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Developing a Positive Theory of Decisionmaking on U.S. Courts of Appeals

dc.contributor.authorGeorge, Tracey E., 1967-
dc.identifier.citation58 Ohio St. L.J. 1635 (1998)en_US
dc.description.abstractAs the decisions of the United States Courts of Appeals become an increasingly important part of American legal discourse, the debate concerning adjudication theories of the circuit courts gain particular relevance. Whereas, to date, the issue has received mostly normative treatment, this Article proceeds systematically and confronts the positive inquiry: how do courts of appeals judges actually decide cases? The Article proposes theoretically, tests empirically, and considers the implications of, a combined attitudinal and strategic model of en banc court of appeals decision making. The results challenge the classicist judges, legal scholars, and practitioners' normative frameworks, and suggest positive theory's central function in the growing debate.en_US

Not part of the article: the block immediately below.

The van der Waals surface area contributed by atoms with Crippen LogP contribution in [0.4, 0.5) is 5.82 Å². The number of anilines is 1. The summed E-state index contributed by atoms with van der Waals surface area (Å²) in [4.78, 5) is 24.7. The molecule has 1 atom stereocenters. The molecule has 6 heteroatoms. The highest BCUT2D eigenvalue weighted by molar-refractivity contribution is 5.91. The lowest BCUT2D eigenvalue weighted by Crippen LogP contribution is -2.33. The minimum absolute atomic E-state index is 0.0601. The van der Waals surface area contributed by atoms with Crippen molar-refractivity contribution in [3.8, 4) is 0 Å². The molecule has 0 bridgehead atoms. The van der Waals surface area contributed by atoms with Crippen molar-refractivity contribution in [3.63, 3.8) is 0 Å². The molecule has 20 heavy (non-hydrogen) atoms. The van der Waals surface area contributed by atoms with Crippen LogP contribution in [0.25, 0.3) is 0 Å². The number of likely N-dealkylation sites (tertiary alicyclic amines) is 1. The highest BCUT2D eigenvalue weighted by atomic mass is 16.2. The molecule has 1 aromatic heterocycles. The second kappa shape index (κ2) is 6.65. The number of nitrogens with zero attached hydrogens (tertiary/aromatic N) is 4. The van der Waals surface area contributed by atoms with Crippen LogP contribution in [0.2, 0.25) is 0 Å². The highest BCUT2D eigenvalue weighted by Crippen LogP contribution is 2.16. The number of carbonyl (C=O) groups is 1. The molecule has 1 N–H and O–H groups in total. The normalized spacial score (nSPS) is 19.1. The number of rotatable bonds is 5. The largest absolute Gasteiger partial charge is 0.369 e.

dc.format.extent1 document (63 pages)en_US
dc.publisherOhio State Law Journalen_US
dc.subject.lcshUnited States. Courts of Appeals -- Decision-makingen_US
dc.subject.lcshJudicial discretion -- United Statesen_US
dc.titleDeveloping a Positive Theory of Decisionmaking on U.S. Courts of Appealsen_US

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